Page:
All About Scotch Whisky
For Wine connoisseurs, concepts like grape varietal, terroir, and barrel materials are the most important. When it comes to whiskey, though, it’s all about location, location, location.
Today we are going to talk about a specific type of whiskey; Scottish whisky, or Scotch, as it is generally known. Like wine, each Scotch is unique, and there are many out there worth exploring.
At The Celtic Croft, we are concerned with all things Scotland. We have an extensive catalog of traditional Scottish kilts and accessories from which you can choose. So the next time you pour yourself a couple of fingers of Scotch, you can drink it in style.
What is Scotch Whisky?
In Gaelic, the word for Scotch is usige-beatha na h-Alba; which means The Water of Life. Scottish whisky is so vital to Scottish people and culture that they view it as an essential component of life.
Originally, Scottish whisky was made from malted barley. This practice was common until the late 18th century when large outfits began to include wheat and rye into the wort.
Scottish whisky can only be called Scotch if it was distilled and matured in Scotland. It must be aged in oak barrels for at least three years.
Most Scottish whisky is aged much longer than that. Scotch bottles typically contain an age statement, expressing that amount of barrel aging in numerical form.
If the Scotch is blended, the number on the bottle always reflects the age of the youngest whiskey in the blend. Scottish whiskys that have this age statement are known as guaranteed-age whiskey.
You will find the first mention of Scottish whisky in the Exchequer Rolls of Scotland, 1495. Through the information gleaned from that document, we know that the first recorded distiller of whiskey was a friar named John Cor.
Cor was the distiller at Lindores Abbey in the Kingdom of Fire during the late 15th century. That may be the same time that Scotch drinkers began referring to a unit for drinking as a dram.
Fun fact: there is no ‘E’ is whisky when it comes from Scotland, but there is when it’s of Irish, American, or another country in origin.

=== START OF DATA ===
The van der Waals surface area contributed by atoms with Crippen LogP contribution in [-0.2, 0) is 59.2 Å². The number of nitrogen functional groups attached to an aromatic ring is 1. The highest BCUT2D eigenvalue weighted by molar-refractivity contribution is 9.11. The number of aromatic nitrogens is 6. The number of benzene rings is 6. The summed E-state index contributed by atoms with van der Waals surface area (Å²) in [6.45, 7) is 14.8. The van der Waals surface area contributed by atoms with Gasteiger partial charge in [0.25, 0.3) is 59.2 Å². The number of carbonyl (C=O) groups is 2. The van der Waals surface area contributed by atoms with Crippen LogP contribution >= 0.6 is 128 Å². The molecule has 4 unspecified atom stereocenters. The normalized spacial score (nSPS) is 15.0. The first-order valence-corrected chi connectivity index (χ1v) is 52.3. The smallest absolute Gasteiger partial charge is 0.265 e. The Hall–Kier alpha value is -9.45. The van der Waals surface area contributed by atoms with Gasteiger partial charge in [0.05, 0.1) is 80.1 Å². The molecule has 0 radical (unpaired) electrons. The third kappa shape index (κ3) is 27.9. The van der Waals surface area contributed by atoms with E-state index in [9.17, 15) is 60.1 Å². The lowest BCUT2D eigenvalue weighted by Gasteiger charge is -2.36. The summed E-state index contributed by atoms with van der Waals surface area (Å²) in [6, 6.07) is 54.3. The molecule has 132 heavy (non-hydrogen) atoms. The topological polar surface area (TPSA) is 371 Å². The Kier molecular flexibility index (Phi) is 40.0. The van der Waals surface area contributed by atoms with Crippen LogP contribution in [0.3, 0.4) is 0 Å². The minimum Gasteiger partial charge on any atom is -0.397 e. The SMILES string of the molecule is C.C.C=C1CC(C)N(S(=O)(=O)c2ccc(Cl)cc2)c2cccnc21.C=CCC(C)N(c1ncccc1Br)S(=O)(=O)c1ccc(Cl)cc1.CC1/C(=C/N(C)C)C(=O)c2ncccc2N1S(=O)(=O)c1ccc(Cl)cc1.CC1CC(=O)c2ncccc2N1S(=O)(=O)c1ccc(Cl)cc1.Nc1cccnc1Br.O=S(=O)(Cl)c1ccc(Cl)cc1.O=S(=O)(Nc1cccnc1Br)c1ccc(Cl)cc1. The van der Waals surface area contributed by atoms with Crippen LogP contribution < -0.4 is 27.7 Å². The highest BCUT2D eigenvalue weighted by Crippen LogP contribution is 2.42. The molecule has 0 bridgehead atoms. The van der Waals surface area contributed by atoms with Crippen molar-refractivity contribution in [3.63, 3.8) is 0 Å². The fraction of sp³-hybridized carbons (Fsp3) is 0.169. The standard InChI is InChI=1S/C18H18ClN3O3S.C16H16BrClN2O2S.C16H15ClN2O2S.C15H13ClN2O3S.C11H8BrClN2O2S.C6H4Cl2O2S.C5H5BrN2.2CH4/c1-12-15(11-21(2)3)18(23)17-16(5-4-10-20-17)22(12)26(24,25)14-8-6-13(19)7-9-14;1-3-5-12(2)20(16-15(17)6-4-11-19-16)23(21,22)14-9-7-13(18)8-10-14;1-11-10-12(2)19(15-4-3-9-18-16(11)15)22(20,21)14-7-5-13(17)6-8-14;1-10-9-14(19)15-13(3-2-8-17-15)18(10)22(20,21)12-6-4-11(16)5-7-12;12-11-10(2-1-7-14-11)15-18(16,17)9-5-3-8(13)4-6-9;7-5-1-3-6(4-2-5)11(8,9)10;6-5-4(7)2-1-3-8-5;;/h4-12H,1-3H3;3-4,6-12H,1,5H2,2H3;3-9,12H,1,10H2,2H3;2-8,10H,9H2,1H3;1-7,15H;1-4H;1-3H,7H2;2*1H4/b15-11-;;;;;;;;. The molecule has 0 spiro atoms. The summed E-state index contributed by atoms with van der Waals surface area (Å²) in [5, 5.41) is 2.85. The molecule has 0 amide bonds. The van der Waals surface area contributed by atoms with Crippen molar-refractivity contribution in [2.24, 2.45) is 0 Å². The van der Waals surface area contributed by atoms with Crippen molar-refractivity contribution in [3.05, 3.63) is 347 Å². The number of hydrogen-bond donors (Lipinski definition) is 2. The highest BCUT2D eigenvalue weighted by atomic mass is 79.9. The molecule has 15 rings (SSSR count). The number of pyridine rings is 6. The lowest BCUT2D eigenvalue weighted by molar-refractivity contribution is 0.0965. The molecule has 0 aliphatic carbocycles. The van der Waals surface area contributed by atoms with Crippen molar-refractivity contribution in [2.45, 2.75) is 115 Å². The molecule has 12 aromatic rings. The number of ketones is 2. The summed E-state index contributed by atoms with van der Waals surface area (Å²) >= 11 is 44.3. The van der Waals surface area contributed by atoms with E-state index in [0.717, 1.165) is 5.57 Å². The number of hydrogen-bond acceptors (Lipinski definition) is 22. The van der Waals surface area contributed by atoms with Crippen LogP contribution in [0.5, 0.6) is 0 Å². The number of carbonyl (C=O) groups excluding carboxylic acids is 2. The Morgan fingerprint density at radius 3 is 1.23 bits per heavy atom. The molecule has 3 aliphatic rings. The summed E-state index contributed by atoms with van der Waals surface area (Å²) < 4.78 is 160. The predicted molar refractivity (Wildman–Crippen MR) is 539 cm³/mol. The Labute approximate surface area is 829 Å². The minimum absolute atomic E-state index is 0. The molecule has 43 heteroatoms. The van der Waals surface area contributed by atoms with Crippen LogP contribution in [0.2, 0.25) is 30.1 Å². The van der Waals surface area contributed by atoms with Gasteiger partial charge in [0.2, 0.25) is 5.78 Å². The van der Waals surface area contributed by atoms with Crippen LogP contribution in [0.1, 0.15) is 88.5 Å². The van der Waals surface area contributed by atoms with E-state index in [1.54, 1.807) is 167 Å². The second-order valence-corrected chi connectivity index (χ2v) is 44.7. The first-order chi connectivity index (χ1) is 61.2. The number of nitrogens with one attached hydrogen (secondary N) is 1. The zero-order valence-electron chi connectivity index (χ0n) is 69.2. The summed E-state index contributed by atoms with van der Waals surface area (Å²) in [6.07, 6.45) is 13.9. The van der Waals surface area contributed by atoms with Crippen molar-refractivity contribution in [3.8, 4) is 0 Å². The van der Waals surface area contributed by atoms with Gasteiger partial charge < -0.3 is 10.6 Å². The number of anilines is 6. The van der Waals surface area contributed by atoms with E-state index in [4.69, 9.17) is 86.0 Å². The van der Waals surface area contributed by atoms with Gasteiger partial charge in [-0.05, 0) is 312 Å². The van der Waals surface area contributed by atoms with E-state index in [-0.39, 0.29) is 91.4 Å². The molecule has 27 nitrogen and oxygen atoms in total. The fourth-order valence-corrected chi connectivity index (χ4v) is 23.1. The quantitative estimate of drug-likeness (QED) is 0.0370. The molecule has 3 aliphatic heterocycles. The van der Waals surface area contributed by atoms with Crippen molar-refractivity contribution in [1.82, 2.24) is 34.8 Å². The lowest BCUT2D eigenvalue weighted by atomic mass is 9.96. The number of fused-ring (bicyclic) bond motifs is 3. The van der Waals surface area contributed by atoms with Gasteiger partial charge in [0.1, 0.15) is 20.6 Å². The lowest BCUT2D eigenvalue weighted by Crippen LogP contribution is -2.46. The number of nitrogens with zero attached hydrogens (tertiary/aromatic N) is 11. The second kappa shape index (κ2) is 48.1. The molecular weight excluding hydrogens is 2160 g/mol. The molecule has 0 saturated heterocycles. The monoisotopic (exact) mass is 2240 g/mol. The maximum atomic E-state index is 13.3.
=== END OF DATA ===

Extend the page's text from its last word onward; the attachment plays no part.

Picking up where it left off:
Types of Scottish Whisky
As previously mentioned, all Scottish whisky was first made from malted barley. There are two types of whisky, malt, and grain.
When you distill malt whisky, you generally use the Pot Still process. It is made from malted barley exclusively.
Grain whisky, on the other hand, is made by the Patent Still, also known as Coffey Still, process. A mix of malted barley, unmalted barley, and other cereals often goes into the grain variety.
According to the Scotch Whisky Regulations of 2009, there are five distinct categories of Scotch Whisky. As required by these regulations, each bottle of Scottish whisky must contain the appropriate class, and it must be prominently displayed.
Now, let’s go over the five categories of Scotch whisky in a bit more detail.
Single Malt Scotch Whisky
Single malt whisky is made with malted barley from a specific distillery. With a single malt, the distiller aims to achieve a very distinct flavor filled with nuances brought out by the distiller’s unique style.
As of November 23, 2012, every single malt scotch must be bottled in Scotland, thus ending the common practice of exporting the bottling process.
Single Grain Scotch Whisky
A single grain Scotch must be distilled at a single distillery. Like single malt, it is distilled from water and malted barley. Unlike single malt, though, single grain may contain the whole grains of other malted and unmalted cereals.
Blended Scotch Whisky
To make a blended whisky, the distiller mixes several different types of whiskys. Sometimes, he or she will even add neutral spirits, coloring, and possibly flavorings.
Typically, blended Scotch is made by mixing one or more high-quality whiskeys with some less expensive ones. That way, you are still getting the benefit of the higher quality, but for a more affordable price.